The cost of batteries will come down due to improvements in the technology and economies of scale through greater production capacity. The energy density of batteries improves at a steady, predictable rate. The number of battery cells that allowed 85 kWh in 2012 will allow 170 kWh by 2020, and probably sooner, but will cost less than they did before. Less than ten years after that, the same number of cells will make for a 340 kWh storage capacity, if not more. Battery packs will cost less, take up less space, weigh less, and provide far more power than ever before, while a gallon of gasoline sits still at 33.7 kWh and hybrid cars struggle to use even 7 kWh of that potential at 20% efficiency.

    When Tesla made the Roadster, the Naysayers proclaimed it was just a small, impractical 'toy for the rich', and thus did not qualify as a 'real car', even if it had managed to attain the impossible: a 200+ mile range.

    When Tesla announced the Model S, the Naysayers stated it was undoubtedly vaporware, because there was 'no way' that anyone could make a full-sized electric sedan that was worthwhile.

    When Tesla went public, Naysayers proclaimed they must be setting up a scam, that they just wanted to frighten a larger, established, automobile company into buying them.

    When the Tesla Model S arrived, Naysayers said it too was a 'toy for the rich' and that it would be a niche product, with little to no adoption, because it was too different from the norm.

    Fear, Uncertainty, Doubt, Deception, Denial, and Duplicity... Such are the tools of Naysayers.
     
  15. TES-E

    TES-E Member

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    Wow.... so what do you REALLY think...? :rolleyes:

    I happen to agree with you... Well said.
     
  16. Phil Seastrand

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    Red Sage: big +1!
     
  17. BlueTan85

    BlueTan85 Member

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    Great post, Red Sage. Heck, great speech! :)
     
  18. Teo

    Teo Banned

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    #18 Teo, Aug 22, 2014
    Last edited by a moderator: Mar 13, 2016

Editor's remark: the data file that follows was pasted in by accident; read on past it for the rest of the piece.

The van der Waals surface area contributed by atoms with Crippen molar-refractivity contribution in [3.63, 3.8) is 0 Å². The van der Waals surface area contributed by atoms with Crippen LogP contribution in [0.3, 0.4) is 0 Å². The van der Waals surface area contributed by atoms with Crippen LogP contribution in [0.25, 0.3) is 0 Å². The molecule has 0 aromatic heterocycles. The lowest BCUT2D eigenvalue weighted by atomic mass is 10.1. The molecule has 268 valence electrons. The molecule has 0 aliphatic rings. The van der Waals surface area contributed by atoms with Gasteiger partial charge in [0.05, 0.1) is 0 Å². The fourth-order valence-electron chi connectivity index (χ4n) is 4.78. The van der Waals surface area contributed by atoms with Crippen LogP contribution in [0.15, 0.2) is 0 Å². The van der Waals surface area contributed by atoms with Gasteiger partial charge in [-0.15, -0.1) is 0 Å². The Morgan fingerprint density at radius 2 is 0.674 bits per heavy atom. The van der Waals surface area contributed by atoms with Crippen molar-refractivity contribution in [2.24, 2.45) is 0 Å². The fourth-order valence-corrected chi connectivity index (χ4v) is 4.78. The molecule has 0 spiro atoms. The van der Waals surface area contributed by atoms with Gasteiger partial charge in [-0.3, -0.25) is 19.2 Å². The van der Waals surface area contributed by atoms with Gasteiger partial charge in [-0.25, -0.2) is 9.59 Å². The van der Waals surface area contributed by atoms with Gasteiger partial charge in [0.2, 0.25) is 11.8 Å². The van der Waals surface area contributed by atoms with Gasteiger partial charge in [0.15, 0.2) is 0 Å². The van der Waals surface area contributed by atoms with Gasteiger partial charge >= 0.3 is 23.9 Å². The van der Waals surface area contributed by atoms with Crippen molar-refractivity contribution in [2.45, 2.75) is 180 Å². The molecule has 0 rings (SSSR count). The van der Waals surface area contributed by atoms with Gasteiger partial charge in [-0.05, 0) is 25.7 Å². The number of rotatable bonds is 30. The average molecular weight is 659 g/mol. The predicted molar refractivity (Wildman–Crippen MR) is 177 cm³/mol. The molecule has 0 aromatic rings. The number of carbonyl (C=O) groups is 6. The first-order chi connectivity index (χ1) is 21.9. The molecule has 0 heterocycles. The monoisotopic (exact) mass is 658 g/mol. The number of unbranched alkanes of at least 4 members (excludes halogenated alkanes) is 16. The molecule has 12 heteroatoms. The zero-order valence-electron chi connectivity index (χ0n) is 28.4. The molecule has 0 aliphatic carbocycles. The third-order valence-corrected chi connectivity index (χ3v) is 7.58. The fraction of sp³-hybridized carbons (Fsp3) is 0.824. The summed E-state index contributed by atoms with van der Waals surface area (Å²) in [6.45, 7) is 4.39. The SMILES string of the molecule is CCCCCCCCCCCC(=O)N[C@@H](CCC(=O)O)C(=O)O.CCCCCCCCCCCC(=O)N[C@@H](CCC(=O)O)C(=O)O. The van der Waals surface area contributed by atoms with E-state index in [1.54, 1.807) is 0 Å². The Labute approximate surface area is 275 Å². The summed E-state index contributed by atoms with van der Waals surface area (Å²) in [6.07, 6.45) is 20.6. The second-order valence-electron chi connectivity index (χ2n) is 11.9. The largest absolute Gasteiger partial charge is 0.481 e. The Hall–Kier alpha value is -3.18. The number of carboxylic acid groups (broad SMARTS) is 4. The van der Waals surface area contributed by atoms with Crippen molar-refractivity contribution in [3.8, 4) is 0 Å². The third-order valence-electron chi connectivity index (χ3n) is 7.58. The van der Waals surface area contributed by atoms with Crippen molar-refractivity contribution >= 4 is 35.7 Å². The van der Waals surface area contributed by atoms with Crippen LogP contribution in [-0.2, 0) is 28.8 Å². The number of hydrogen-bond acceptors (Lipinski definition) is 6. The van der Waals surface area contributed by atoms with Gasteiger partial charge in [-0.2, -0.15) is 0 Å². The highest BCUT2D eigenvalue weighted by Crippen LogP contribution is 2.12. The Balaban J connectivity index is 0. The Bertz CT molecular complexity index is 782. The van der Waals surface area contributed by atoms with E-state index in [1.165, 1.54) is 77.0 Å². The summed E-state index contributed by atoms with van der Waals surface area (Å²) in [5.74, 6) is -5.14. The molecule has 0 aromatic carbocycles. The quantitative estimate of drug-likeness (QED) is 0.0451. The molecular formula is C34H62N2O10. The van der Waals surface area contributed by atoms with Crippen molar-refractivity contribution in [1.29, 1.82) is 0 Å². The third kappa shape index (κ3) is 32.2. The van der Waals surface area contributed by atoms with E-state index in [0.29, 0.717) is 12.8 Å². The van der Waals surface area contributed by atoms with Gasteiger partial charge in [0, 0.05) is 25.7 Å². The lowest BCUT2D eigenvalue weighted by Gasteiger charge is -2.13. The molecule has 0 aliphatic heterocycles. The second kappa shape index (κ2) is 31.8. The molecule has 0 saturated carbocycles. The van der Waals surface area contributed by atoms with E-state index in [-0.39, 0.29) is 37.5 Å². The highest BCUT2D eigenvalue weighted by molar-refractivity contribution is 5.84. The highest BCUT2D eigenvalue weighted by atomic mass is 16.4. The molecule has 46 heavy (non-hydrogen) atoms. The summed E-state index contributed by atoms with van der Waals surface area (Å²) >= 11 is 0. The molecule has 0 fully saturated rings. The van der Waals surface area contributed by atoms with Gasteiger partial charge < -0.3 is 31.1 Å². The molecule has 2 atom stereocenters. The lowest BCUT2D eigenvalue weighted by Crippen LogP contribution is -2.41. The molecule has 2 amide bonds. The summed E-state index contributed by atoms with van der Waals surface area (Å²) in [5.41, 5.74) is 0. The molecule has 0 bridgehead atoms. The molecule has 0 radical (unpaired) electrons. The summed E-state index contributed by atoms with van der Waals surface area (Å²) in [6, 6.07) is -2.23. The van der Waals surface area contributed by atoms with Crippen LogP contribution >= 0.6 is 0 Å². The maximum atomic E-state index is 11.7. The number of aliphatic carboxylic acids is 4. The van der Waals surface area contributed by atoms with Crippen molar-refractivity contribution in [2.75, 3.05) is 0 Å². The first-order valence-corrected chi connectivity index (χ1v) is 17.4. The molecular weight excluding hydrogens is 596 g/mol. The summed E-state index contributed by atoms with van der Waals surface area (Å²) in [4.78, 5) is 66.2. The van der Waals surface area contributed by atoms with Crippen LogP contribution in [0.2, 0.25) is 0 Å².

This is based on research. Deutsche Bank analysts have published a research paper and they are expecting the cost will drop 7.5% every year until 2020.

    Here is a link to the research paper. Look at page 20 for graph.
    PDF Warning: http://bioage.typepad.com/files/1223fm-05.pdf

    Here is an article about the same subject:
    Green Car Congress: Deutsche Bank Forecast sees slower transportation electrification and greater gasoline demand near-term; increased confidence in the pace and breadth of long-term shift to efficient transportation systems

    Here is Marc Tarpenning, one of the founders of Tesla, talking about the same graph at 30m06s. You can switch to HD.



    6a00d8341c4fbe53ef0147e12cbaf5970b-800wi.png
     
  19. bonaire

    bonaire Active Member

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    Has DB gone back and reviewed if the pricing estimates they have in these graphs and studies have played out by their estimates? When making such sweeping assertations, they should back it up with every 2-year reviews to see if they were correct. I do know that the CS guy now (Dan Galves) was at DB back in the 2010 timeframe. So, perhaps this is the same analyst re-hashing what was stated in the past?

    The real answer is scale. And some changes to chemistries. Very large scale manufacturing driving demand of input parts to be priced lower. But this also has to have a customer base out there ready to buy millions of cars per year to help feed the cost of scale price decreases. That is how the big automakers can make lower-priced cars - lots of experience with casting of engine blocks and components. Once electric motors and batteries can be priced below the cost to build an engine, fuel system, emissions, sensors, exhaust - then we will see what is really going to happen. That is the pricing of EVs below the price of comparable ICE vehicles. That's when things get interesting. Get your children into electrician school because there will be a need to install millions of EVSE units in garages worldwide.
     
  20. Red Sage

    Red Sage The Cybernetic Samurai

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    #20 Red Sage, Aug 24, 2014
    Last edited by a moderator: Mar 13, 2016
    Teo covered a bunch of it, but just so you know, the 7%-8% annual improvement is in two forms, both an improvement in cost per kWh as well as an improvement in storage capacity. This is per JB Straubel, who has stated multiple times that the capacity of lithium ion batteries doubles consistently within ten years and he doesn't see that changing within the next couple of decades. Just doing the math, an annual improvement of ~8% leads to doubling capacity every nine years. JB mentioned that from the 2007 introduction of the Tesla Roadster and the 2012 release of the Tesla Model S he had personally witnessed an improvement of 40% capacity. If a similar improvement takes place for the 2017 release of Model ≡, then the same number of battery cells that allowed 85 kWh would be capable of ~119 kWh.

    Yes, this was covered in JB Straubel's presentations. That guy absolutely loves batteries. He knows all there is about the technology and its history. I highly recommend you take a look at this video, and take notes:



    I trust that JB Straubel knows what he is doing. I am certain that Tesla Motors will design the Gigafactory in such a way that if something other than lithium ion appears in a mature state, they will be able to switch to another technology in short order, as compared to other manufacturers. When they say their battery cells have twice the energy density of those in a Nissan Leaf, they are effectively saying Tesla's batteries are ten years ahead of Nissan.

    Undoubtedly.